10 Reasons Why You Should Switch to Linux

10 Things Linux Can Do That Windows Can’t

Samuel Martins
Nov 17, 2020 · 6 min read
Photo by the Author

This is going to be a pretty straight forward article. I am aware that it might get a lot of negative comments from Windows users just from reading the title alone. I believe these are the reasons why everyone should try using the Linux system.

1. You can download the source for Linux

I believe in transparency when it comes to the digital world. You can go over to https://github.com/torvalds/linux and download over 800k commits for Linux. You will be able to see everything that has ever been done on Linux all the way back from its inception. Why would anyone even care about the source code? Well, the reason you are going to want to care is that there are people who are constantly looking at the source for things like bugs and security issues, and various other matters.

You can see the ins and outs of the system you are using. With Windows, everything is completely closed, which means you are putting a hundred percent of your trust into Microsoft developers to check their own stuff and make sure it is okay. Even if you do not care about the source, know that there are a lot of people who do care, and they make your experience better as a result. In addition to the Linux kernel being open source, almost all software that you will install for your system comes from official repositories, which are also open source.

2. You can install updates without rebooting your machine

This is a game-changer for cloud environments. If you have a windows server, you have to upgrade your software then reboot the system again. This will result in your users experiencing downtime. With Linux, you can update almost anything without a reboot, and for kernels version 4.0 and beyond, you can even update the kernel itself. Isn’t that amazing? I have never liked the Windows prompt for a reboot every time I install or update a piece of software.

3. You can plug devices in without worrying about finding and downloading drivers

The only time it is not true is with highly specialized devices. How is that possible? The whole point of the Linux kernel is to connect hardware to software. In the Linux kernel, there have been over 16,000 unique developers across 1400 companies working on Linux writing their drivers into Linux. That way, when people use Linux, it is just automatically there. When you look at windows, you have to download and install drivers every time you hook something into your computer.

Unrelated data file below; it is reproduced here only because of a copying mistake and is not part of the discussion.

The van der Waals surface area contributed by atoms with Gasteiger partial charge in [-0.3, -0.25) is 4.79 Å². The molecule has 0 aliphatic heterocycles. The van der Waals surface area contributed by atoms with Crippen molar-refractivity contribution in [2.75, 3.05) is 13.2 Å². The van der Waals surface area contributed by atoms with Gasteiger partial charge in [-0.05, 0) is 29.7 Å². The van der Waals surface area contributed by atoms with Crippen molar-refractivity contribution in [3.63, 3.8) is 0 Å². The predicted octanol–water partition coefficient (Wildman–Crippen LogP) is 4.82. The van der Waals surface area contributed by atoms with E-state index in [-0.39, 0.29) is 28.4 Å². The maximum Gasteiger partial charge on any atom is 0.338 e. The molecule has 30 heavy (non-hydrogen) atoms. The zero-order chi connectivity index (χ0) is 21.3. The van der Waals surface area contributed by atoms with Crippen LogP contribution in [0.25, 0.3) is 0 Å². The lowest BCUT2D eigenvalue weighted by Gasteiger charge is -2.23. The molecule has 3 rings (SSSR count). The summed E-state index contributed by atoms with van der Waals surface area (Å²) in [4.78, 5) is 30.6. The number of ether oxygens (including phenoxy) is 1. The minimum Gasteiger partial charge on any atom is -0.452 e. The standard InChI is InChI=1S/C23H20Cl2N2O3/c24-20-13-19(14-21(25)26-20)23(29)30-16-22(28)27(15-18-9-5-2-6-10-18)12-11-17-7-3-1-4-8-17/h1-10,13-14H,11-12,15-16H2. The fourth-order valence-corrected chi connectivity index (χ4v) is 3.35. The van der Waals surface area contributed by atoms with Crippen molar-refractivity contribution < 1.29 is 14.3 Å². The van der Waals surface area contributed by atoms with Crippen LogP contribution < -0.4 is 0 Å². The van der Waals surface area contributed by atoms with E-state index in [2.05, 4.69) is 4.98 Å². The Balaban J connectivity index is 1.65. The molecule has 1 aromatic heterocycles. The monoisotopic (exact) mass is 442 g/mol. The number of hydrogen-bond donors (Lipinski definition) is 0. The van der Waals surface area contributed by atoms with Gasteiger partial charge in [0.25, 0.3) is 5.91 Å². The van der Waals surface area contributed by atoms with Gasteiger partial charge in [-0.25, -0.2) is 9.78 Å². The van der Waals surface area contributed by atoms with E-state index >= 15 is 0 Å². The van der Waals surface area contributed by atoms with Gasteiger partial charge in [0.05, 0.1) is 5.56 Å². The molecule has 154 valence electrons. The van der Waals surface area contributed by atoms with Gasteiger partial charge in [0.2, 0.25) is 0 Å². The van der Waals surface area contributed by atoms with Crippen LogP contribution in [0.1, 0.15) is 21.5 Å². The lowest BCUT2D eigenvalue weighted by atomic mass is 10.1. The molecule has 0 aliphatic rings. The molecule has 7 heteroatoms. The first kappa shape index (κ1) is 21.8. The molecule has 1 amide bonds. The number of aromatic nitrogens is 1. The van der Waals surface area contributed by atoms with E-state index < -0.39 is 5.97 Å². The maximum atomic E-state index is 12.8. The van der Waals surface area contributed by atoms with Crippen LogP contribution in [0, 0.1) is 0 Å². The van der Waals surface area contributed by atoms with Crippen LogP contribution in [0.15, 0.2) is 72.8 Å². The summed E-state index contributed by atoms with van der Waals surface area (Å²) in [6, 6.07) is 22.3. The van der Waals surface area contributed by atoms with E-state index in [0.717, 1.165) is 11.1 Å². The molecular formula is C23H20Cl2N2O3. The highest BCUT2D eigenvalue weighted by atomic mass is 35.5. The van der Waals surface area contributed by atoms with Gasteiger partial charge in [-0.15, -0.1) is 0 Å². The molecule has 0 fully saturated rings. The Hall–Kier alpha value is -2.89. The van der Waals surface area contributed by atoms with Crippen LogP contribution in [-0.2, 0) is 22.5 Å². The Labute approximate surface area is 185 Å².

4. You can run Linux from a pen drive, CD DVD, or any medium

I cannot stress the importance of this. I mean, imagine having your whole system on a thumb-drive. You can take your work literally anywhere without the risk of losing it. Of course, it works best if you have persistence configured during installation into the drive. For developers, this can be useful in situations where you are required on-site but cannot carry your laptop. Hackers use this trick all the to boot Kali live or with persistence because that is basically all they need half the time. Another advantage with this trick is that you can install multiple distributions in one thumb-drive so that you can boot into whichever one you wish at any given time.

5. You can run the Linux for a long time without rebooting

This is possible without degradation of performance because Linux is ultra-stable. It has way less memory fragmentation, and it simply does not become slower over time. You will still be able to make changes on the fly without the need to reboot. You are just simply not going to find that kind of up-time on any Windows system. The advantage is that you can run a production server for a long time while making any changes without system reboot and, therefore, no downtime.

6. You could run the Linux on almost any hardware

When I say any hardware, I am referring to both different types of hardware, as well as hardware from various date ranges. There are fully functional Linux installs that are, in some cases, less than 32MB in size. This means that you can go into that closet, dust off that old computer from 1993, and breathe new life into it by installing an appropriate Linux system with respect to your space. You cannot do that with windows. As Windows gets newer, it becomes more resource-intensive, and the minimum requirements go up. Linux has a wide range of distributions from which you can pick one that you need for your particular application.